Three Tips to Overcoming Open Water Swim Fears
You hear it time and time again. I’d love to do a triathlon, but I’m terrified of the swim.
Fears of swimming, especially in open water, aren’t rare. In fact, I’d say unless you grew up swimming regularly in lakes or the ocean, the idea of getting into a body of water that other things- aka fish and other sea creatures- live in doesn’t sound like a lot of fun.
I totally get it.
This year I took on my first triathlon. In preparation, I swam lap after lap in the safety of my local recreation center pool.
I wasn’t the best swimmer, and I’m definitely not fast, but after about a month I rented a wetsuit and headed to our local lake for my first open water swim.
It was then that I experience my first panic attack. I literally couldn’t put my head into the water.
Knowing I needed help, I signed up for an open water swim clinic. The classes were helpful and I got a few sessions in before my first triathlon. I felt I could “get through the swim” at the very least.
When race day rolled around, I headed to the lake for my warm up swim with everyone else.
In that moment, it happened again. I simply could not put my head in the water, or swim even a single stroke.
I wrote about my experience in a recent blog post for those interested. But here is the Clift notes version: I had a panic attack and after about 10 minutes of flailing around, I had to ask to be pulled from the water. I had not even finished the first leg of the event.
However, after a day of feeling sorry for myself, I decided I needed to overcome this fear that held me back. With implementing the changes below, I was able to complete my first triathlon, just three weeks later.
If you suddenly can’t swim because of panic attack, there is nothing fundamentally wrong with your body, but something is firing wrong in your mind.
After my experience, I knew fear had completely overcome my body in that moment.
I went to counselor who offered brilliant advice. My panic attack wasn’t the result of a physical issue; it was a spiritual issue. I had put so much pressure on myself to get through the swim that I felt totally overwhelmed and full of fear.
Getting back to my daily morning mediation helped me work through a lot of pressure I didn’t even realize I was putting on myself.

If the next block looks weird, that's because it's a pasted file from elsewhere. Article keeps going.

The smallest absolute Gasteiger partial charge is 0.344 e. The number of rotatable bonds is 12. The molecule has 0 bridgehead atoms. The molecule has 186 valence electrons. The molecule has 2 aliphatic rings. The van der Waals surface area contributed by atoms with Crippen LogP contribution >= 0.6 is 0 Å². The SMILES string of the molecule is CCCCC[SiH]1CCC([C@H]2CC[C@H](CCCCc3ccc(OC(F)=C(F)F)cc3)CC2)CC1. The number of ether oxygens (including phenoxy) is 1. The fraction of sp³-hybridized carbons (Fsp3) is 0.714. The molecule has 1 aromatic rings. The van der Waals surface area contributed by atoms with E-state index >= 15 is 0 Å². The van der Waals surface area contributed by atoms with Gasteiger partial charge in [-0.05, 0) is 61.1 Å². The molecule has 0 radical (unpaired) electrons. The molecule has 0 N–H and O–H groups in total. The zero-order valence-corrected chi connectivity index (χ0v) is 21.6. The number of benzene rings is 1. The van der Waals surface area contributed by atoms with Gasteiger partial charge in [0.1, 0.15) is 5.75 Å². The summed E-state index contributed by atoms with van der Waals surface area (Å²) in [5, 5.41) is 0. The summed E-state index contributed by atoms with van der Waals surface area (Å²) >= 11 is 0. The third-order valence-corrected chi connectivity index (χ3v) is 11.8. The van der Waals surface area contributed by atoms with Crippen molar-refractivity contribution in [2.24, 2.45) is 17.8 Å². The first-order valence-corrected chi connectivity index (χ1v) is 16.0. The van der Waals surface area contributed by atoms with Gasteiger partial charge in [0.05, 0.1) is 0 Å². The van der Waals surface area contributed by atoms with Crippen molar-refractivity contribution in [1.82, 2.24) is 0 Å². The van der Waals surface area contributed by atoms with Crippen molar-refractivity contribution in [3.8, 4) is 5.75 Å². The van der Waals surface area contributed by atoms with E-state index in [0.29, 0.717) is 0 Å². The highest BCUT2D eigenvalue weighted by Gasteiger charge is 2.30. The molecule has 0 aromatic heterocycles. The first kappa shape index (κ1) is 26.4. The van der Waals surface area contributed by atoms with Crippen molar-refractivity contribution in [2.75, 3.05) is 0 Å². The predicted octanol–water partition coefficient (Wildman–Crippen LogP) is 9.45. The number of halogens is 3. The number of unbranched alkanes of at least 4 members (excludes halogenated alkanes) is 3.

For me, reconnecting with a power greater than myself helped me realize I wasn’t alone in that water. In fact, that water was put there by something bigger than us all, so it could be enjoyed.
Change Your Mindset
If you go into a swim thinking you will hate it, you will likely not be able to do it. If by chance it all goes well, and you do manage to “just get through it,” you are setting yourself up for a pretty unpleasant experience.
It’s like your shouting to the Universe, “I’m running on 100% fear right now and I’m totally freaked out. But please, I don’t need any help. I’m just going to rely completely on my self-will to get through this. Cool?”
With that kind of energy, what could possibly go wrong??
What if instead you asked the Universe to help? Perhaps a small prayer before you head into the water, and maybe even throughout the swim?
What I have found to be helpful is, “Thank you God. I’m happy to focus my attention on the love that is around me and I believe this will be a wonderful experience.”
Saying that over and over again reminded me I wasn’t alone. It also helped me to remember that I was surrounded by love. So many people want to focus on the person that grabs your foot in the triathlon, or keeps accidentally hitting into you.
What if you shift that to gratitude? Give thanks that so many people are also there and you are all experiencing this together. At the very least, you know you are going in the right direction if you’re swimming in a group of people! Right?
I believe that the biggest difference between being okay with open water swimming, or not, is mental and spiritual. But I do have to say there is one thing I bought that made a huge difference- goggles with a wider view.
If you have any issues with being claustrophobic or fear of not being able to see, open water swim can present several challenges. When you put your face in the water, a lot of the time the water is so dark you can’t see well at all.
I don’t consider myself claustrophobic or fearful of not being able to see, but I did get panicky about both of these things during the swim.
My friend who is an avid triathlete suggested I try Aqua Sphere goggles. They have a larger range of view than traditional goggles. The difference was instantaneous. There was just something about being able to see all around that calmed my irrational fears that were overloading my system.
And that was it. Those three changes were the difference between me riding a jetski back to shore after a panic attack in the water, to finishing my first triathlon and actually getting second in my age group! Yahoo!
Do you have more suggestions? If so, please list them in the comments below!